Landmark is no carpetbagger: during the 80s it operated the Varsity in Evanston and the Parkway near Clark and Diversey, one block south of the Century. Like the Music Box at that time, the Parkway and the Varsity were both repertory houses, screening a different double feature almost every day and distributing long-term calendars that listed upcoming films. Cable and video destroyed the repertory market, but Landmark still distributes calendar schedules in seven of its largest markets, including Austin, Seattle, San Francisco, and LA. Cary Jones, vice president of marketing for Landmark, says the company hasn’t decided whether the Century multiplex will distribute a calendar, but he thinks Chicago will welcome the new venue. “There’s a long-standing history of support,” he says. “It was always a desire of ours to return there. Our intent is to try and play the best, most interesting and provocative films. We don’t feel there are any limitations–in some cases we’ve even played films that didn’t have distributors.”

Barry Schain, president of the Chicago-based theater consultant Wabash Associates, thinks Landmark’s arrival will increase the competition for bookings and patrons. He says it will rupture the Music Box’s audience and drive up film costs, the percentage of the box office given back to the distributor. “There aren’t enough movies to support all of these screens,” says Schain. “People go to see movies, they don’t go to theaters. Art and specialized films are basically word-of-mouth. You’re increasing the number of locations and screens, but you’re not increasing the size of the audience that goes to see these films.” Marc Pascucci, vice president of advertising and publicity for Loews Entertainment, acknowledged last year that Landmark’s arrival in Chicago would affect the booking of its art houses, the Fine Arts and Pipers Alley. But Marcus Hu, copresident of the Santa Monica distributor Strand Releasing, thinks Landmark will only diversify the Chicago market. “Landmark is good for everyone,” says Hu. “Right now it’s hard for Brian to program everything. The Music Box can’t accommodate every film. They’ll still be able to get a lot of films. Landmark came into San Francisco and it didn’t diminish [independent art house] the Castro in any way.”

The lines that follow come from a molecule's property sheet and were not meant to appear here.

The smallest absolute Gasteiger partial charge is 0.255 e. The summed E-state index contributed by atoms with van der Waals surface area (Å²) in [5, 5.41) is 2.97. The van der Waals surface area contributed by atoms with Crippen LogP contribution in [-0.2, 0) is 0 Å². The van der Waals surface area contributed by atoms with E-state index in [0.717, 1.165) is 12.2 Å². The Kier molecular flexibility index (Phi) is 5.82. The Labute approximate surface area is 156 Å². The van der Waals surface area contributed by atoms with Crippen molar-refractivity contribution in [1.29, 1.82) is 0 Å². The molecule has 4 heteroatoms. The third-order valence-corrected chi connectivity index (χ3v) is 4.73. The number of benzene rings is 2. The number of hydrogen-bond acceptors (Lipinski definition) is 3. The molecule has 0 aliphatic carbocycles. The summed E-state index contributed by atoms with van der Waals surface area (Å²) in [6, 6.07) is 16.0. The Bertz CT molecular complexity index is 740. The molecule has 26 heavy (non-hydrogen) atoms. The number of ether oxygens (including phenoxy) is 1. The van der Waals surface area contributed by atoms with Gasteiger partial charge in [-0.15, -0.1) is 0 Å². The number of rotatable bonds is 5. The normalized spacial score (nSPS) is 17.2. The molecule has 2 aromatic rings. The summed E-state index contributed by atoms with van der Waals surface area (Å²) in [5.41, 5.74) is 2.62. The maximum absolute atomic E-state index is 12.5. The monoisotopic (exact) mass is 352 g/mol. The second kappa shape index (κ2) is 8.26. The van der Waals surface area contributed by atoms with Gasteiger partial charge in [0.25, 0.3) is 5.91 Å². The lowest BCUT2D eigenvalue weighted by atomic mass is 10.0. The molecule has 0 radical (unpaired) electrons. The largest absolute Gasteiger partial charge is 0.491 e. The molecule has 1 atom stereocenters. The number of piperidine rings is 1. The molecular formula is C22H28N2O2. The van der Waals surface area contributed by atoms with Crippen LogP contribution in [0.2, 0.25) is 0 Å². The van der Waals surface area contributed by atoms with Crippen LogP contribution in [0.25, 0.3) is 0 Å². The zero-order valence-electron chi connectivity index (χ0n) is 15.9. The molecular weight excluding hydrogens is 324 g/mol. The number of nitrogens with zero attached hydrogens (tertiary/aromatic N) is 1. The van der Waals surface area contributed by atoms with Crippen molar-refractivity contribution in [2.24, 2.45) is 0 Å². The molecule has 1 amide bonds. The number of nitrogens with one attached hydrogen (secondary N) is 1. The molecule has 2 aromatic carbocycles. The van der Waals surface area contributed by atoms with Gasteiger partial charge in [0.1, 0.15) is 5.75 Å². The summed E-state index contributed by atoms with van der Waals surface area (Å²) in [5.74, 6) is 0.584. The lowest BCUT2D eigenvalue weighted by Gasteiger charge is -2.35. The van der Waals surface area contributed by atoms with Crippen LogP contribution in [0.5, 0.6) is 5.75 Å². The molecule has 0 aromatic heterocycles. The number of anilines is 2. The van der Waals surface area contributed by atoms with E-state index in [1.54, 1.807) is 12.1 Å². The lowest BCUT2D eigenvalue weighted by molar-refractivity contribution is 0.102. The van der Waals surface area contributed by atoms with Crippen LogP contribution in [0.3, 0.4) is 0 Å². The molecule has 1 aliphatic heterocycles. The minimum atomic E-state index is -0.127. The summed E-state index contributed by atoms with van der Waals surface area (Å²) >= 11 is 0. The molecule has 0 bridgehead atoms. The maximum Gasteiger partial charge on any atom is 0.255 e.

Landmark has its own problems. Its parent corporation, Silver Cinemas International, is financially strapped after aggressive expansion of its own multiplexes, investment in a chain of second-run discount theaters, and the December 1997 acquisition of Landmark; in February, Variety reported that Silver Cinemas is $100 million in debt. Landmark is a highly profitable division, but it’s been traumatized by the departure of president Bert Manzari. Such developments could explain why the Century facility, announced in May 1997, is still a year from opening. But at the Music Box, Andreotti remains on edge about the increased competition for bookings. “I’m probably going to have to offer more,” he concedes. “We’re probably going to have to play films longer. We’re going to have to offer something different. We don’t have stadium-style seating and digital sound. But at the same time, they’re not a 1929 movie palace.”

Art accompanying story in printed newspaper (not available in this archive): photo/Nathan Mandell.